Mgr Gherardini has written a fascinating book; not flawless in content (at one point he or his translator alarmingly confuses Plato with Socrates; and his references to the Malines Conversations are a mess) or in style, but always thought-provoking.
He reminds us that in Gaudium et Spes "the Council Fathers wasted a great deal of time and thought in order to decipher what the actual culture of the day might be ... Their analysis almost always remained generic, superficial, and redundant".
Indeed. My own feeling is that the Council was guilty of a radical failure in its attempt to Discern the Times. The 1960s were in many ways an attractive era; but the seeds of the horrors which were to come to maturity in the next half-century were already present. The holocaust of the unborn was already a legislative probability. The trajectory which was to lead to the affirmation of heterosexual and homosexual moral disorders as normality, was already fairly clear. Events in the Congo had already given clear indications of the genocidal possibilities inherent in the dissolution of Empire. But warnings and condemnations were quite simply not what the Council wanted to utter; so there was very little attempt to describe and analyse what might just possibly be dangerous or even just plain wrong with the newly emerging world.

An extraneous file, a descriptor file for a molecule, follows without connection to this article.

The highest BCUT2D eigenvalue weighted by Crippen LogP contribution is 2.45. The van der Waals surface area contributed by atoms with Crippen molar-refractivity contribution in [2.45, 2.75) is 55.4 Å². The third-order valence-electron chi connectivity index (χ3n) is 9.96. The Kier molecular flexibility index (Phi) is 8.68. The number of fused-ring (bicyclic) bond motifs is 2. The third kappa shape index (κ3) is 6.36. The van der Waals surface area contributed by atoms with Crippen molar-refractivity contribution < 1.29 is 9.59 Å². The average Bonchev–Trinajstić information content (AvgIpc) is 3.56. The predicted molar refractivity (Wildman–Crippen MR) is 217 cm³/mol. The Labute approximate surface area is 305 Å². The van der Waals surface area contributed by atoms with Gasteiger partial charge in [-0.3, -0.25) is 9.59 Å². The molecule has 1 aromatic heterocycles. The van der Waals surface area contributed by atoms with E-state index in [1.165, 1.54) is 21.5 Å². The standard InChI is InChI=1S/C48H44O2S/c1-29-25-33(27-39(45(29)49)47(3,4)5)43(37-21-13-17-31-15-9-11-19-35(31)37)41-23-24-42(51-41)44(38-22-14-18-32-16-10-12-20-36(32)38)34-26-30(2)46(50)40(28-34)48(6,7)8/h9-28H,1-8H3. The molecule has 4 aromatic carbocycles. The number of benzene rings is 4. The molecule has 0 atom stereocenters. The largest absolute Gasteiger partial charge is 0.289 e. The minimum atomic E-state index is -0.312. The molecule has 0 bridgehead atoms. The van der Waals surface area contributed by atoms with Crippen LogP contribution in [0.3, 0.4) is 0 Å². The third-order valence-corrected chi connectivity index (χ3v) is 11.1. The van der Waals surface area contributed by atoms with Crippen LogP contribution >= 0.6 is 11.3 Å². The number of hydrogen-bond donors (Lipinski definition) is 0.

With the advantage of hindsight, we can see that the only document of that period which demonstrated any foresight and put in place any caveats was Humanae Vitae.
Which was not a product of the collective wisdom and collegial processes of the Fathers of the Council, but an action of a Roman Pontiff acting solus.
I find that rather thought-provoking.